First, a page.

This morning I noticed on-line two Oregon state intermediate appellate court cases which spotlight some of the big Blakely questions that will need to be resolved by the Supreme Court sooner rather than later.
In State v. McMillan, 2005 Ore. App. LEXIS 538 (Ore App. Ct. May 4, 2005), the defendant raised Blakely to contest the sentencing judge's fact-finding which set the amount of a restitution order. The McMillan court rejected this claim, asserting simply:
The statutory maximum is...the amount of pecuniary damages as determined by the court, and no more. Therefore, even assuming that Apprendi and Blakely apply to restitution, see State v. Gutierrez, 197 Or.App. 496, 505, 106 P3d 670 (2005) (Apprendi and Blakely "arguably do not apply" to restitution), the principles announced in those cases were not violated.
In State v. Giles, 2005 Ore. App. LEXIS 542 (Ore App. Ct. May 4, 2005), the defendant contested on Blakely grounds a sentence enhancement based on the trial court's finding of "persistent involvement in similar offenses." Here the defendant prevailed, because:
In State v. Perez, 196 Or.App. 364, 371-73, 102 P3d 705 (2004), rev den (Apr 28, 2005), we held that, under Apprendi and Blakely, any fact other than the "bare fact of a prior conviction" that increases the penalty for a crime beyond the prescribed statutory maximum must be submitted to the jury and proved beyond a reasonable doubt.
May 6, 2005 in Almendarez-Torres and the prior conviction exception, Blakely in the States | Permalink | Comments (0) | TrackBack
Wednesday, May 04, 2005
Dancing around Gomez in New Jersey and Tennessee
As detailed in this post, New Jersey's Attorney General recently submitted a letter to the NJ Supreme Court in the state's pending Blakely case which contends the "Supreme Court of Tennessee [in Gomez] was absolutely correct in its interpretation of Booker." I found this submission almost comical because Tennessee's own attorney general, as detailed here, has filed a petition to rehear Gomez (as has the Tennessee Association of Criminal Defense Lawyers, as detailed here). The Tennessee Supreme Court's ruling in Gomez finding Blakely inapplicable to Tennessee's sentencing scheme is discussed here, and my explanation of why that ruling seems to rest on a misunderstanding of Apprendi and Blakely is here.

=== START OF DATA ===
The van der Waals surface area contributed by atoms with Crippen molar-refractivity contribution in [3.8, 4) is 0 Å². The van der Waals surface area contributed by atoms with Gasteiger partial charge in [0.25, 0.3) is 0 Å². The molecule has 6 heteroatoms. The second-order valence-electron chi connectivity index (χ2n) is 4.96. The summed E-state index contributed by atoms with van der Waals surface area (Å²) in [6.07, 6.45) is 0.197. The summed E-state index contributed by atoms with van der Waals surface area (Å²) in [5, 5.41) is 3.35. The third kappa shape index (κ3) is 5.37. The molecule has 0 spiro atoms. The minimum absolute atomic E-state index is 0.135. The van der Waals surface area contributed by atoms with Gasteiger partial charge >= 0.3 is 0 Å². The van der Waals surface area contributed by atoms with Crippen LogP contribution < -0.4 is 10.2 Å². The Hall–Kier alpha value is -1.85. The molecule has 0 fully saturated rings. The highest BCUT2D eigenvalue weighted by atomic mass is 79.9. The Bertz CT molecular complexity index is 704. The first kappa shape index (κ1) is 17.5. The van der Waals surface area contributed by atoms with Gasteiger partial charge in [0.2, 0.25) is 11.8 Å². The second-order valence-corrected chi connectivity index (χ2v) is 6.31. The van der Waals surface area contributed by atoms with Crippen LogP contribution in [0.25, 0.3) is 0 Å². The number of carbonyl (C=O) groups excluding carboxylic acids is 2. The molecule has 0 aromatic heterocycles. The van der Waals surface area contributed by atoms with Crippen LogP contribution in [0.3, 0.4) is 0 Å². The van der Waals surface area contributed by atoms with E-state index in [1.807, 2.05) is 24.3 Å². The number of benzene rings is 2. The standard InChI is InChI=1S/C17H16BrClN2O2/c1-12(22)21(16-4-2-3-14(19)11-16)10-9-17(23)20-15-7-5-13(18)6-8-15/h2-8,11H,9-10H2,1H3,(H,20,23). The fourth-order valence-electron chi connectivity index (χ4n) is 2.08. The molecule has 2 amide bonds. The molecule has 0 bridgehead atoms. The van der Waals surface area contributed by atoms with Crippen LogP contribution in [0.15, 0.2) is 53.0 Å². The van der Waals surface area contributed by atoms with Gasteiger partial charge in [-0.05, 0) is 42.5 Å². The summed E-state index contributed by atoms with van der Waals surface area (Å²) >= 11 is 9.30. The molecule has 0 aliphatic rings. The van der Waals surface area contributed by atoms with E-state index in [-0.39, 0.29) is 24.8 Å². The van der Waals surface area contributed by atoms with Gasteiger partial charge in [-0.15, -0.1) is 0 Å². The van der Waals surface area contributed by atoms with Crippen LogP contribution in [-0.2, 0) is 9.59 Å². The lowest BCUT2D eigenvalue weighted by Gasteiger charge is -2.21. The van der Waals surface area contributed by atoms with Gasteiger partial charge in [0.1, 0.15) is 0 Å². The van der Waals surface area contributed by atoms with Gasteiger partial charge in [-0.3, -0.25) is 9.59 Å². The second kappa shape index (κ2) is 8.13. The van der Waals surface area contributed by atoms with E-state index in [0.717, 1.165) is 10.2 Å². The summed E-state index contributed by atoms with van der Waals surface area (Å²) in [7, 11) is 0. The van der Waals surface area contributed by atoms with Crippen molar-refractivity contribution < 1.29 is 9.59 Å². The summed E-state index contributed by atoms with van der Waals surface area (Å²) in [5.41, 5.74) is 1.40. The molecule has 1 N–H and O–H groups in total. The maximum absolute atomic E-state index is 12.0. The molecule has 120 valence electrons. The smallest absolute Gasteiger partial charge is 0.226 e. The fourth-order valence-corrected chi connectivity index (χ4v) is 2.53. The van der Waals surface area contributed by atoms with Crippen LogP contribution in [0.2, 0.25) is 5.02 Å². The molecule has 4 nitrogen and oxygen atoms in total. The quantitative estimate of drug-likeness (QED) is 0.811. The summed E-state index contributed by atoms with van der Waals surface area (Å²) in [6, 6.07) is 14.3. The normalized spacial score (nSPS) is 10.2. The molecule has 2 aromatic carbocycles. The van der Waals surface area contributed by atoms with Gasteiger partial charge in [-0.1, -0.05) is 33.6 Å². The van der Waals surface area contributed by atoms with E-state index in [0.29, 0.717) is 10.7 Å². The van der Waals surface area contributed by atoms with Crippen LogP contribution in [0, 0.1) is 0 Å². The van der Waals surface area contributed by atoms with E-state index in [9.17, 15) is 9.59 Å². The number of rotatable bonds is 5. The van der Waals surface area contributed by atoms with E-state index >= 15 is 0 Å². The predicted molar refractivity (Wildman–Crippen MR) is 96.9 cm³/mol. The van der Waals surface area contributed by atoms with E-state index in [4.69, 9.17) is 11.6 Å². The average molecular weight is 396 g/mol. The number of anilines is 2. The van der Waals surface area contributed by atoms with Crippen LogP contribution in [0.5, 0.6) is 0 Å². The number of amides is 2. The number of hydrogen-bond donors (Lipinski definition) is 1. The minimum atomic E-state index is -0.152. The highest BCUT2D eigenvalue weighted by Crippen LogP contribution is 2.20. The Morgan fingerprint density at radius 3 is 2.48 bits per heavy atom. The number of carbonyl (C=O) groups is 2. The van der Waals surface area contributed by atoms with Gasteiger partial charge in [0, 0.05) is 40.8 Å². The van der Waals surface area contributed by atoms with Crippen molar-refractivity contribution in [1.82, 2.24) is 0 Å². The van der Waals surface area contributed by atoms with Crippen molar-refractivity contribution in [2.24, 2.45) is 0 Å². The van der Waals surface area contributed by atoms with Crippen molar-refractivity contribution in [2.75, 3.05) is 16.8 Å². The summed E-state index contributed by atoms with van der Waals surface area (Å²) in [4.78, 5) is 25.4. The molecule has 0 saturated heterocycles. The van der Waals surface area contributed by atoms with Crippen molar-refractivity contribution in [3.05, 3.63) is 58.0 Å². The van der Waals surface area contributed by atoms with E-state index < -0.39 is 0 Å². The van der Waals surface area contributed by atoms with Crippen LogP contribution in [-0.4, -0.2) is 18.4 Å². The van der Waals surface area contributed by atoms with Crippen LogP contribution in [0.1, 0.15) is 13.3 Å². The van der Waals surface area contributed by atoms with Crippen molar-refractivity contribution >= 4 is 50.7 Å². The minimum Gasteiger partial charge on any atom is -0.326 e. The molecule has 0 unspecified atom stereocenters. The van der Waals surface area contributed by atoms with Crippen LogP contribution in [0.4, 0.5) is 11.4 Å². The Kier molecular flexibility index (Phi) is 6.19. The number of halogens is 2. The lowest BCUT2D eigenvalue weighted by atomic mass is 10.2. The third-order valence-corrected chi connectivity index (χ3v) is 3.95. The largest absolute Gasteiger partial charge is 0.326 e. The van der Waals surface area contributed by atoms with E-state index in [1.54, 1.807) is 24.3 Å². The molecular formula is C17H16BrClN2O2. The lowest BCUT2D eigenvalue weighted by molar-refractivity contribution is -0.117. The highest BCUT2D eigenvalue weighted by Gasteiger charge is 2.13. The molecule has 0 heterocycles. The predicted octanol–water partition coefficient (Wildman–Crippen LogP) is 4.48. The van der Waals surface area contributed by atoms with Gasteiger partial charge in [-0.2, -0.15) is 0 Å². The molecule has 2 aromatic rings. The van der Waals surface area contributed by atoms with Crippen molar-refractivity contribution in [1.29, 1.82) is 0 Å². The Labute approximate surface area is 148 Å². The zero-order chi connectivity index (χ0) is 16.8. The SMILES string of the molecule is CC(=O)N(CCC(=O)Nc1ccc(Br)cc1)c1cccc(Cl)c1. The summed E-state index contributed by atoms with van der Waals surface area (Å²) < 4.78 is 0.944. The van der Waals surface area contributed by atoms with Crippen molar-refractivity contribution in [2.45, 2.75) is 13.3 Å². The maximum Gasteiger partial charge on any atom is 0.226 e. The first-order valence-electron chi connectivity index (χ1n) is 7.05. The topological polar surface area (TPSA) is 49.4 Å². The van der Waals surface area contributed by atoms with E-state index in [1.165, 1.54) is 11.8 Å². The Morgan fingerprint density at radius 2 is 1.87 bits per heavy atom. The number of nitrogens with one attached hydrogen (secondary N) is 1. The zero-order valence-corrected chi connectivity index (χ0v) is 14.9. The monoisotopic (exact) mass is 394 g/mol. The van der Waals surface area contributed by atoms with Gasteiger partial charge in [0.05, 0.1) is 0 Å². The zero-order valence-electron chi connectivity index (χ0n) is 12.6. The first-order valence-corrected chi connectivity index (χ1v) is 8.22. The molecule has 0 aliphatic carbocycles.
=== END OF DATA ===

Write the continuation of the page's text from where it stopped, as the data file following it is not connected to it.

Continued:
The New Jersey Association of Criminal Defense Lawyers, serving as amicus in the NJ Blakely case, has now filed its own letter in the NJ Supreme Court concerning Gomez. Available for download below, this letter highlights that everyone is seeking rehearing in Gomez. Getting in an indirect dig at the effort by NJ's AG to use Gomez in New Jersey, the letter closes with this comment:
The Tennessee Attorney General's willingness to place intellectual honesty before political expediency is commendable, if not refreshing.
Relatedly, attorney David Raybin, who has been integrally involved in many Tennessee Blakely developments, was moved by the musical stylings in recent Booker song parody posts here and here to put Gomez to music. Here are highlights from his fitting effort:
The Blakely Tennessee Waltz (Rewritten by David Raybin)
Sung to the Tennessee Waltz (Originally Written by Pee Wee King and Redd Stewart)
I was appeal’n with my clients to the Tennessee Courts
When some new precedent I happened to see
I introduced it to my client
And while we were appeal’n
The Supreme Court stole my lawsuit from me
I remember the night and the Tennessee Courts
Now I know just how much I have lost
Yes, I lost my little appeal’n
The night they were misconstruing
The beautiful Tennessee Waltz
Sunday, May 01, 2005
New Jersey AG wants Gomez to spread to the Garden State
Though I do not have an electronic copy to post, I can report that New Jersey's Attorney General has recently submitted a letter to the NJ Supreme Court in the state's pending Blakely case which contends the "Supreme Court of Tennessee [in Gomez] was absolutely correct in its interpretation of Booker." This letter seems almost comical because Tennessee's own attorney general, as detailed here, has filed a petition to rehear Gomez which contends that in Gomez the Supreme Court of Tennessee "has overlooked or misapprehended a material proposition of law."